Research:Online Community Conduct Policies/Quora
Quora is a question-and-answer website where questions are asked, answered, edited and organized by its community of users. The firm was founded in June 2009, and the website was made available to the public on June 21, 2010. Quora aggregates questions and answers to topics. Users can collaborate by editing questions and suggesting edits to other users' answers. It also allows individual contributors to see statistics on views, upvotes, and shares of questions and answers. Quora is ranked 133 globally with about 17M unique page views a month.
Community characteristics edit
Quora had an estimated 500,000 registered users ("Quorans"), as of January 2011; more recent statistics on community size are difficult to come by, as Quora does not release them. The site's visitors come primarily from India (35.5%) and the United States (29.4%), and are significantly more likely than elsewhere on the internet to be male (and, correspondingly, significantly less likely to be female). Quora users are also significantly more likely to have their highest level of education be graduate school.
In addition to typical site metrics available in places like Alexa, the site's registration method (suggesting users associate a social media account and requiring their real name on their Quora account) makes it possible for enterprising members of the Quora community to do complex research regarding qualities like gender (see, for instance, the body of work by Laura Hale on that topic here) based on the social media accounts linked to Quora accounts.
Conduct policy edit
Quora's main user behavior expectations are listed in their "Be nice, be respectful" policy. This policy states that users should treat each other with "civility, respect, and consideration." It breaks unacceptable behavior down into sub-categories including:
Attacking people or content edit
People should be civil and respectful in disagreement with others and should not:
- make attacks or otherwise disparage other people,
- refer to other people's content with insulting or disrespectful language, or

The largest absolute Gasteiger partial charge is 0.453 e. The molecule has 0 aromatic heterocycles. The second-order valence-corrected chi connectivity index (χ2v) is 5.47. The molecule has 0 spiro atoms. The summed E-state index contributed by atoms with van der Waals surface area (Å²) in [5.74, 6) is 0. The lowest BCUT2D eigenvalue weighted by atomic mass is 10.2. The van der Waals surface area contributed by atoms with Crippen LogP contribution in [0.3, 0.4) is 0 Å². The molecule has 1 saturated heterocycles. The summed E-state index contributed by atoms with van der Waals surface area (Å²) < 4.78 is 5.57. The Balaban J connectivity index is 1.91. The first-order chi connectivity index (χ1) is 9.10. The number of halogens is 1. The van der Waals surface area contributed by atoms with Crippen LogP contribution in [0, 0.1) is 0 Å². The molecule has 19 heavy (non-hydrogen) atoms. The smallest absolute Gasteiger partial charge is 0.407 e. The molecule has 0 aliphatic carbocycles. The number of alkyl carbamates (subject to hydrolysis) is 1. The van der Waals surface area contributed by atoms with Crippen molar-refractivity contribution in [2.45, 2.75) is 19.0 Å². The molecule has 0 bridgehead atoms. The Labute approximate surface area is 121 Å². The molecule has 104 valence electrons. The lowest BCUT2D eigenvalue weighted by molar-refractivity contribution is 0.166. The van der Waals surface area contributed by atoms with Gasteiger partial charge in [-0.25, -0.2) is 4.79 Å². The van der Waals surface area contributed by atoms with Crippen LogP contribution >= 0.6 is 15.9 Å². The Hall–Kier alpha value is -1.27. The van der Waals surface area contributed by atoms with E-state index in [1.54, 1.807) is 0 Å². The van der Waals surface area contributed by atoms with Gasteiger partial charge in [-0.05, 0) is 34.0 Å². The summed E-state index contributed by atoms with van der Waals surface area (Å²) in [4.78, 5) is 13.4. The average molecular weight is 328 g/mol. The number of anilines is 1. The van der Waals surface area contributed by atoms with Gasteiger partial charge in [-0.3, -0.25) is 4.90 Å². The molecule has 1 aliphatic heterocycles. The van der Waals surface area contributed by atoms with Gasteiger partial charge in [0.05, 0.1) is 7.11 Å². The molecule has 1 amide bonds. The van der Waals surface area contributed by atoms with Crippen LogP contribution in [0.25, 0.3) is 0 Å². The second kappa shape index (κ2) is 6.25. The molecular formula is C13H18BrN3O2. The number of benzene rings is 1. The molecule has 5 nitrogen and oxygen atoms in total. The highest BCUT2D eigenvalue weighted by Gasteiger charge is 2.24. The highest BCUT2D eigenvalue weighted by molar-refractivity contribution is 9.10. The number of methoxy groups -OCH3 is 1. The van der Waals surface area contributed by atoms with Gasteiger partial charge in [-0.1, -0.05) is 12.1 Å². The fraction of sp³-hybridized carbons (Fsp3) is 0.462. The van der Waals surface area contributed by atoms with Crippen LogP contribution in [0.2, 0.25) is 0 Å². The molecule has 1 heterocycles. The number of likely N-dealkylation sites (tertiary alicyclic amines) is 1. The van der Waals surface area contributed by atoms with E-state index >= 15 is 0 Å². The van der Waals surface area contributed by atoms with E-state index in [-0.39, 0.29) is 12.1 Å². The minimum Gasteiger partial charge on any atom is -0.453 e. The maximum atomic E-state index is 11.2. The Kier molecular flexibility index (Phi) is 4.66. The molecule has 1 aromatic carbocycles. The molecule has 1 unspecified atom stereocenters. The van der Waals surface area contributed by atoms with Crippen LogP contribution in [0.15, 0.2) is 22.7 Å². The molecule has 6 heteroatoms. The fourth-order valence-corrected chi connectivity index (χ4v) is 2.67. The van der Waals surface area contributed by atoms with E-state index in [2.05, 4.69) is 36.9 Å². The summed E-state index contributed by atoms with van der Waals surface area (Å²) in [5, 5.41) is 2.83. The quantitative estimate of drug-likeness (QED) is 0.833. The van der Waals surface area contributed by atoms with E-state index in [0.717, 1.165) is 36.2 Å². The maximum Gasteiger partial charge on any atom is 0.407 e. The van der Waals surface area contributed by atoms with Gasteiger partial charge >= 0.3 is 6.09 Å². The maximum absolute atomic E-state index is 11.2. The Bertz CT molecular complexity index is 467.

- harass others on the site. These behaviors hurt the Quora community and deter users from helping to create a better resource.
The policy also notes that Quora holds its users to a higher behavioral standard than some other social media sites, as rather than connecting friends who already know each other, Quora's Q-and-A threads tend to connect unrelated strangers who simply share an interest in a topic. The "Be nice, be respectful" policy provides a set of examples of unacceptable types of personal attacks.
Quora defines harassment as behavior that is intended to have a negative effect on, or make the site environment unwelcoming to, another user. Its behavior policy provides a non-exclusive list of behavior that may be interpreted as harassment:
- making threats,
- repeated annoying and unwanted contacts,
- posting the personal information of another person,
- using sexually explicit, profane, adversarial, or flirtatious language toward another person if such language would likely make the person uncomfortable.
Hate speech and racial slurs edit
The policy prohibits content or "tone" that attacks people based on qualities such as "race, gender, religion, nationality, ethnicity, political group, sexual orientation or another similar characteristic." It also provides a link to Wikipedia's List of ethnic slurs, noting that any word included in that list is prohibited on Quora except in the case of asking a "sincere" question about the word's etymology.
Site policy is also to remove from the site the accounts and submitted content of any user who states themselves to be, or can be proven to be, a member of any organization listed on the United States State Department list of Foreign Terrorist Organizations. This includes organizations such as al-Qa’ida and Boko Haram.
Quora automatically adds a banner with "here's how to get help" resources to any question on the site that is tagged under the topic "suicide". In addition, users who notice a comment or question that indicates a threat of suicide can manually add the "suicide" topic to force the banner. Users can also contact Quora staff directly using the "Contact us" form.
The policy explicitly states that violating the "be nice, be respectful" policy is not ok even in cases where one is reacting to provocation or to someone else having broken the policy first.
History of the policy edit
Quora's early conduct and moderation policies drew heavily from those of Wikipedia and other FOSS communities like Python. In the time since, both the conduct and moderation policies have been adapted to better suit Quora's and its community's unique needs.
The site keeps an edit history for all questions asked on it, including those related to official policy. This link, for instance, provides a changelog of the site's "What are the main policies and guidelines" page between 2012 and the current time; here one can see the development of the "Be nice, be respectful" policy from one short paragraph in 2011 to today's highly detailed and interlinked version of the policy. Today, the site notes that "[p]olicy ideas originate from individual Quora users and employees—via questions on the site, private messages, and email. That feedback is consolidated and reviewed by Quora Moderation staff, who determine which, if any, policies need to be created or improved. These proposed policies are also reviewed with trusted users on the site before being posted publicly. As a result of this process, Quora’s policies are evolving—they are not set in stone."